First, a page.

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Families surround us and connect us. They can provide a sense of heritage and belonging. Their members can share experiences and support each other. Chemistry - An Asian Journal is part of a family of journals. Within this family, cooperation and mutual support are important pillars, and the editorial teams work together closely to produce high-quality publications for all of our readers and authors.

The newest member of the family, and that with the closest direct relationship to Chemistry - An Asian Journal, is the Asian Journal of Organic Chemistry.

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Both journals are co-owned by the Asian Chemical Editorial Society (ACES), which is formed by thirteen chemical societies from Asia and the Pacific for their combined publishing activities. Their logos are shown across the top of the page. The Asian Journal of Organic Chemistry was launched in August 2012, and it is off to a great start. Four issues were published in 2012 comprising nearly 50 Full Papers, Communications, and Focus Reviews by authors such as Pauline Chiu, Eiichi Nakamura, Martin Banwell, and Rui Wang. This year, 2013, will mark the first full year of monthly publication. Look for upcoming Focus Review articles on palladium-catalyzed cascade reactions by Horaki Ohno and preactivation in oligosaccharide synthesis by Xin-Shan Ye, and stay up-to-date with the journal on Facebook (http://www.facebook.com/AsianJournalofOrganicChemistry) and Twitter (@AsianJOrgChem). Access to content through the journal website www.asianjoc.org will continue to be free until the end of the year, but only for institutions that register. So tell your librarian if you haven’t yet!

The next family member, Chemistry - A European Journal, is a bit like an older sibling. It is owned by ChemPubSoc Europe, the ACES counterpart in Europe, and is now entering its 19th volume, compared to Chemistry - An Asian Journal’s eighth.

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It is the third year of weekly publication for the journal, and the 500th issue was published in 2012 (issue 43). Similarly, the 500th Concept article was published in 2012 (issue 39, pp. 12178–12190), “From Containers to Catalysts: Supramolecular Catalysis within Cucurbiturils“ by Jayaraman Sivaguru et al., as well as the 100th Review article (issue 37, pp. 11498–11523), ”Palladium-Catalyzed Oxidative Carbocyclizations“ by Editorial Board Chairman Jan-E. Bäckvall et al. Chemistry - A European Journal continues to feel the pulse of the community,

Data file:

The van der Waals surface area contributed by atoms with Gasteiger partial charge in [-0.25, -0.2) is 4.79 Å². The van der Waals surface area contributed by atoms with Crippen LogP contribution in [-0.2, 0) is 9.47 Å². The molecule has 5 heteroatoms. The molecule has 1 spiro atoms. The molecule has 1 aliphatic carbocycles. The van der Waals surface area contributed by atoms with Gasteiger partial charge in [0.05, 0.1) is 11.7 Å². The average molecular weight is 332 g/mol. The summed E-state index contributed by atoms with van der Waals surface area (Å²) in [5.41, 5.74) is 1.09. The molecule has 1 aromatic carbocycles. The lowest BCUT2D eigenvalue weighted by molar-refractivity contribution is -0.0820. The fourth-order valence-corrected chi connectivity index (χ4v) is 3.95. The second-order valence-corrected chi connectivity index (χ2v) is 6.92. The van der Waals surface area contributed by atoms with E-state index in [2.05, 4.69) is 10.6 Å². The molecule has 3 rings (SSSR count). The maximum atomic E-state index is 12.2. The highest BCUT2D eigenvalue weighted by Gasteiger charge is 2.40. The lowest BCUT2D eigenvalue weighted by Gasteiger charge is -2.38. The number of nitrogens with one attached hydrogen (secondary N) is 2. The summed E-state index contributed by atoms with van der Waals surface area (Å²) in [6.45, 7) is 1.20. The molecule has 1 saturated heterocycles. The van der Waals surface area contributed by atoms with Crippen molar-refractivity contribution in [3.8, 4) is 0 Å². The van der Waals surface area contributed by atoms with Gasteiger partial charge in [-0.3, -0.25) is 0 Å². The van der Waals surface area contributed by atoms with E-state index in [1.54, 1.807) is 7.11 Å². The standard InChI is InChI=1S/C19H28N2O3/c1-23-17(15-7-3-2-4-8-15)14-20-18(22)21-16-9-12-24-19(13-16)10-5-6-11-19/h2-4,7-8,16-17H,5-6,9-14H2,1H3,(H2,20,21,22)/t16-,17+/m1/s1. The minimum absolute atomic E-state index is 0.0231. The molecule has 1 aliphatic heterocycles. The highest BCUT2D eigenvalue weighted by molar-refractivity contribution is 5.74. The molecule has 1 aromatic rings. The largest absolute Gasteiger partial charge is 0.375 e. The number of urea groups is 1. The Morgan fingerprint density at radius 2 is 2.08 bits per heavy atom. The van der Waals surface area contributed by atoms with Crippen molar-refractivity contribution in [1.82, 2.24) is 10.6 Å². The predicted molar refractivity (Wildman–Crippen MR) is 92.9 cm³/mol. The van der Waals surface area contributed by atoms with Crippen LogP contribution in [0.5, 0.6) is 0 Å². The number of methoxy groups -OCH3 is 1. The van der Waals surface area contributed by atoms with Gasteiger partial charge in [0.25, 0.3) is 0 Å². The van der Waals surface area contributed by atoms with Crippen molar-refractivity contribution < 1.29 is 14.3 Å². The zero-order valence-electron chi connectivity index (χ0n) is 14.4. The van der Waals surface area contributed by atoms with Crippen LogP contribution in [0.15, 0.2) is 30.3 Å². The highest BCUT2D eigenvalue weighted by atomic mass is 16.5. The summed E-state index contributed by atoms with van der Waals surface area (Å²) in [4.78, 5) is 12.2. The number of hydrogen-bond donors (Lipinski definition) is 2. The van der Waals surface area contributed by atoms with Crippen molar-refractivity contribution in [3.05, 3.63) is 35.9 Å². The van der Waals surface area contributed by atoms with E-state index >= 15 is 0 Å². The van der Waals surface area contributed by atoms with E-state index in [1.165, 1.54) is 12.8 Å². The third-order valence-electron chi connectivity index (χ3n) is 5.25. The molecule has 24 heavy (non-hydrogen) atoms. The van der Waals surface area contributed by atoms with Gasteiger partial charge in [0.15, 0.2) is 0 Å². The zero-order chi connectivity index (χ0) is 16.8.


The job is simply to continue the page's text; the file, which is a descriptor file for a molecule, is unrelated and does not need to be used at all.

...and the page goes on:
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as attested to by the Communication published by 2012 Nobel Laureate in Chemistry Brian K. Kobilka and featured on the inside cover just months before the Nobel Prize announcement was made (issue 31, pp. 9485–9490).

The matriarch of the family is Angewandte Chemie, a journal of the Gesellschaft Deutscher Chemiker (GDCh, German Chemical Society).

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This Grand Dame of chemistry journals celebrates its 125th anniversary this year, and even the international, all-English Angewandte Chemie International Edition is already over 50! There are plenty of celebrations planned for the anniversary year, starting with a very special issue 1, which features contributions from 16 Nobel Laureates as well as many other luminaries,

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including members of the Editorial and International Advisory Boards of the journal. An anniversary symposium will be held in March in Berlin, with internationally renowned chemists such as Roald Hoffmann, François Diederich, and Susumu Kitagawa. Issue 10 will be dedicated to the symposium and include contributions from the speakers, among others. There’s more in store for the rest of the year, too, so stay in touch at www.angewandte.org.

Just because Angewandte Chemie has reached a certain age doesn’t mean that it’s out of sync with the present. It continues to publish some of the most current, up-to-date chemistry there is, and the technology that supports it is keeping pace. This summer, the Angewandte App was launched, allowing readers to access journal content on their mobile devices. The improved online reading experience that is behind the app, with inline figures and schemes and improved navigation within articles, is also scheduled to be rolled out to the Wiley Online Library internet platform, so that readers can benefit from the flexibility of the electronic version of the journal from their computer as well.

Angewandte Chemie has started a series of international symposia, the most recent of which was held at the meeting of the Korean Chemical Society (KCS) in October, 2012. The program included many high-profile speakers, including several from Germany and Korea. On this occasion, the 2012 KCS–Wiley Young Chemist Award was presented to In Su Lee, Pohang University of Science and Technology (POSTECH), and Dal-Hee Min, Seoul National University.